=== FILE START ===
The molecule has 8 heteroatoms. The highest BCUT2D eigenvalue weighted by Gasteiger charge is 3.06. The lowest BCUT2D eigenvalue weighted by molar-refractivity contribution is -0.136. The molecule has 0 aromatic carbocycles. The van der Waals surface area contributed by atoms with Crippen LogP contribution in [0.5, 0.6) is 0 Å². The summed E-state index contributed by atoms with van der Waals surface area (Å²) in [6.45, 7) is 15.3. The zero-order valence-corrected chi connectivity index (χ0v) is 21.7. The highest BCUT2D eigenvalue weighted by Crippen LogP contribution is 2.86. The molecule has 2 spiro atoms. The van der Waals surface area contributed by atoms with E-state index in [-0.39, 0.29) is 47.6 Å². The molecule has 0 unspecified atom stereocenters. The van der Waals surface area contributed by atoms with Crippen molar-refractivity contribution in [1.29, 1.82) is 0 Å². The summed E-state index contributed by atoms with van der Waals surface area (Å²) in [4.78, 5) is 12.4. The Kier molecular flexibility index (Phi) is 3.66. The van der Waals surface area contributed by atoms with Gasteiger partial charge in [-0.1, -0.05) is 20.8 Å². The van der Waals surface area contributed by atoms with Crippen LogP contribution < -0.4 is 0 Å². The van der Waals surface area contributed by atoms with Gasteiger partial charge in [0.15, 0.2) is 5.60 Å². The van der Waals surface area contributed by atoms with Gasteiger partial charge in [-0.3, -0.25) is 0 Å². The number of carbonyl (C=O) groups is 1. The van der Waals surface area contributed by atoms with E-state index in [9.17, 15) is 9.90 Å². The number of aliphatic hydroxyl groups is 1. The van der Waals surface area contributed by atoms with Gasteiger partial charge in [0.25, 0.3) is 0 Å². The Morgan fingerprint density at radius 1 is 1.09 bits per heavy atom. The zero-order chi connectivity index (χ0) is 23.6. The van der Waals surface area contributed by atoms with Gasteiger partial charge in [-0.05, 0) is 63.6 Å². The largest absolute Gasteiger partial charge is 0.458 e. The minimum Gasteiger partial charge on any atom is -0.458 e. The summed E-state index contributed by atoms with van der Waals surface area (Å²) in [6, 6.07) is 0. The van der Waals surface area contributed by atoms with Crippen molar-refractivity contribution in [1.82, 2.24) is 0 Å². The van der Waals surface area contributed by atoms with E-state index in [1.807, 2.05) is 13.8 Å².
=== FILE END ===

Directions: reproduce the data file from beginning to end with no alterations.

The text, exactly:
The molecule has 8 heteroatoms. The highest BCUT2D eigenvalue weighted by Gasteiger charge is 3.06. The lowest BCUT2D eigenvalue weighted by molar-refractivity contribution is -0.136. The molecule has 0 aromatic carbocycles. The van der Waals surface area contributed by atoms with Crippen LogP contribution in [0.5, 0.6) is 0 Å². The summed E-state index contributed by atoms with van der Waals surface area (Å²) in [6.45, 7) is 15.3. The zero-order valence-corrected chi connectivity index (χ0v) is 21.7. The highest BCUT2D eigenvalue weighted by Crippen LogP contribution is 2.86. The molecule has 2 spiro atoms. The van der Waals surface area contributed by atoms with E-state index in [-0.39, 0.29) is 47.6 Å². The molecule has 0 unspecified atom stereocenters. The van der Waals surface area contributed by atoms with Crippen molar-refractivity contribution in [1.29, 1.82) is 0 Å². The summed E-state index contributed by atoms with van der Waals surface area (Å²) in [4.78, 5) is 12.4. The Kier molecular flexibility index (Phi) is 3.66. The van der Waals surface area contributed by atoms with Gasteiger partial charge in [-0.1, -0.05) is 20.8 Å². The van der Waals surface area contributed by atoms with Crippen LogP contribution < -0.4 is 0 Å². The van der Waals surface area contributed by atoms with Gasteiger partial charge in [0.15, 0.2) is 5.60 Å². The van der Waals surface area contributed by atoms with Gasteiger partial charge in [-0.3, -0.25) is 0 Å². The number of carbonyl (C=O) groups is 1. The van der Waals surface area contributed by atoms with E-state index in [9.17, 15) is 9.90 Å². The number of aliphatic hydroxyl groups is 1. The van der Waals surface area contributed by atoms with Gasteiger partial charge in [0.25, 0.3) is 0 Å². The Morgan fingerprint density at radius 1 is 1.09 bits per heavy atom. The zero-order chi connectivity index (χ0) is 23.6. The van der Waals surface area contributed by atoms with Gasteiger partial charge in [-0.05, 0) is 63.6 Å². The largest absolute Gasteiger partial charge is 0.458 e. The minimum Gasteiger partial charge on any atom is -0.458 e. The summed E-state index contributed by atoms with van der Waals surface area (Å²) in [6, 6.07) is 0. The van der Waals surface area contributed by atoms with Crippen molar-refractivity contribution in [1.82, 2.24) is 0 Å². The van der Waals surface area contributed by atoms with E-state index in [1.807, 2.05) is 13.8 Å².